There is an unlimited number of ways historians could represent primary sources into data. For example, in order to analyze and interpret the past, historians can use raw evidence to dig further into their studies and broaden their knowledge on the cases they are studying. Primary sources can come in the form of journal entries, diaries, speeches, interviews, even donation receipts! (In reference to our Creating Tidy Data assignment) Oftentimes, when historians are studying history from the deep past, information can become muffled in confusing context and can leave blank findings. However, when historians are given a journal or any other source, they can create a tidy data set with the information at hand to neatly organize their findings, as well as simplifying the truths of history– this is evidence of the past after all!
In class, we’ve looked at several primary sources, the two that come to mind immediately are; the death certificates and the more recent one, the curators’ record of donations. The death certificates gave us an idea of who died in the fires and when they died (though, they all would have been the same day unless they had only sustained injuries). We were able to curate a tidy data set based on our findings, and recognize those of the past; to be able to acknowledge their passing one last time is one of the greatest gifts of history. In our curators’ record of donations task, we were able to split up the data into categories to better organize the information the documents were giving us. These primary sources can be represented as data through the use of excel sheets or Google spread. Laying out and organizing the guidelines of your evidence decreases the chance of error, as well as having an aesthetically pleasing data set. Avoiding confusion and stress is one of many keys to a successful historical research project.
The advantages of considering primary sources as data are beneficial in understanding while also acknowledging they are pieces of evidence from the past. Wickham’s principles of tidy data are each variable forms a column, each observation forms a row, and that each type of observational unit forms a table. I had previously made this point on a former blog, however, I will restate it due to its importance: it is imperative that scholars understand that organized formatting can truly help elevate research findings while simplifying complex information.
Hadley Wickham, “Tidy Data,” Journal of Statistical Software 59, no. 10 (August 2014)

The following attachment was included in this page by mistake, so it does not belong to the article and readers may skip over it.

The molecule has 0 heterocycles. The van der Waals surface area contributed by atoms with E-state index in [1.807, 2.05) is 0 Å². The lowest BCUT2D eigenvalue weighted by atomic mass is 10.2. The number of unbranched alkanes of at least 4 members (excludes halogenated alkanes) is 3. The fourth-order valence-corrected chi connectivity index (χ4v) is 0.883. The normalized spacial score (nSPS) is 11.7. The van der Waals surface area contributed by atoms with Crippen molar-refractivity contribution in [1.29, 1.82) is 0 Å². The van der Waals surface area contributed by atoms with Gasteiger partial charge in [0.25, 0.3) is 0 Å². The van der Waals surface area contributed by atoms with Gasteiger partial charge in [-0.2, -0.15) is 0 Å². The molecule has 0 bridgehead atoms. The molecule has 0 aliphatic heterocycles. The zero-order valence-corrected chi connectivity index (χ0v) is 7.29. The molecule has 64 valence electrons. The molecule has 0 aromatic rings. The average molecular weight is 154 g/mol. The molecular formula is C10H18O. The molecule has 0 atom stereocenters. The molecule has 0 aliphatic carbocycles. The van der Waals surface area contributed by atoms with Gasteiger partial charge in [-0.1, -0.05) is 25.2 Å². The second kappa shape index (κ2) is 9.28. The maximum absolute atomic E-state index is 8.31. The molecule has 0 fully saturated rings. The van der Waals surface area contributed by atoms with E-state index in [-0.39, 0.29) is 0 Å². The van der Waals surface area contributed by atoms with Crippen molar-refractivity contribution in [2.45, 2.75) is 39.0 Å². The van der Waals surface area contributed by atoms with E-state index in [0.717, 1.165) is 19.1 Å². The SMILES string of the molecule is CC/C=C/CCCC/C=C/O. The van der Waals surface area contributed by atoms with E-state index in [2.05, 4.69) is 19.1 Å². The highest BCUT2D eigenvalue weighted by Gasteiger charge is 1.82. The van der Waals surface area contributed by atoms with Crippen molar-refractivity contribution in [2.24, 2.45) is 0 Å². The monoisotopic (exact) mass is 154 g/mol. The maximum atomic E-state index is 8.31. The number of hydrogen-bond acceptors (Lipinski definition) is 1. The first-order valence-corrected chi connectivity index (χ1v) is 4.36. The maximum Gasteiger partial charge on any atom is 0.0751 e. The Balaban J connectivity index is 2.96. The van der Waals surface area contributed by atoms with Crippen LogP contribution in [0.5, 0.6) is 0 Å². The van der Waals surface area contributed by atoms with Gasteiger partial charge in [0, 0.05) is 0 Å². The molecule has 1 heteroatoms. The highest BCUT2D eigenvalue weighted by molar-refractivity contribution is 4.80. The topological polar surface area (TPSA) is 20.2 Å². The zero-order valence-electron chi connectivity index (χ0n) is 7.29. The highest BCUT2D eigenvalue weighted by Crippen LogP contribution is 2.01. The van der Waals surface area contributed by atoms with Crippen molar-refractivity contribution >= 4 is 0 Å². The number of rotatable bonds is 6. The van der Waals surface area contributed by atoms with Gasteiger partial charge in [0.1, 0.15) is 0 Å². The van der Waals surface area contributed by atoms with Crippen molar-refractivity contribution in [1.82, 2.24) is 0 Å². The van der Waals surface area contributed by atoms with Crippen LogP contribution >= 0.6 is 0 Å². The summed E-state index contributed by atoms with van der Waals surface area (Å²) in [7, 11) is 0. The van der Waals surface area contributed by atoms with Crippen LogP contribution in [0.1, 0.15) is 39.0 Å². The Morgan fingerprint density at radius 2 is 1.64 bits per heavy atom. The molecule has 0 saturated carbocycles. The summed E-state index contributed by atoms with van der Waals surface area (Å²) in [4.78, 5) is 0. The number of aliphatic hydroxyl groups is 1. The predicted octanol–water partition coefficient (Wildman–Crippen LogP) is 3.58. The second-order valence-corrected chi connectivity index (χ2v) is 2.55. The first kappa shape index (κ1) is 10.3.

After thorough consideration and some back and forth between which topic I would like to dedicate my research paper to, I have the pleasure of learning more about the inmates in Occoquan Workhouse, now referred to as the Lorton Correctional Complex. I’m interested in learning more about the jail facility that was responsible for imprisoning female suffragettes who were caught picketing the White House demanding their right to vote. With a history of misconduct, overcrowding, and corruption, the Occoquan Workhouse will be a topic I can dive deep into and uncover the rich history that potentially hastened and encouraged the ratification of the 19th Amendment in 1920. Prior to hearing about the Occoquan Workhouse, I had a special interest in the prison system and in particular the corruption and advancement that often is associated with both the law and law enforcement. I am hoping to analyze some of the facts and the history associated with the women who were imprisoned in the District of Columbia in December of 1917. A specific quote from Trouillot that immediately stuck out to me when I thought of the rehabilitation system was, “power is unproblematic, irrelevant to the construction of the narrative as such. At best, history is a story about power, a story about those who won.” (p.5). Often we can forget that history isn’t a form of fiction due to our more recent understanding of history being far attached from the past, however, we must not forget to acknowledge the fact that the consequences and advancement we experience now is coming from those who suffered on our behalf. The way we live in both a modern and Western society is the result of “those who won.” We see history from the side of the victor, and it’s important to note that in history there will always be two sides. By keeping my research authentic I will be implementing a method of Trouillot from Silencing the Past to learn more about the history of Occoquan Workhouse by solely basing my research through my findings, not how I feel about the situation or my previous biases regarding the prison complex. I want to be able to recognize the corruption and negative aspects, however, I will not let that aspect insert itself into my work and compromise the integrity of my findings. My sole intention is to learn more, not distort truths or to prove something as being right or wrong. Let’s get our history on!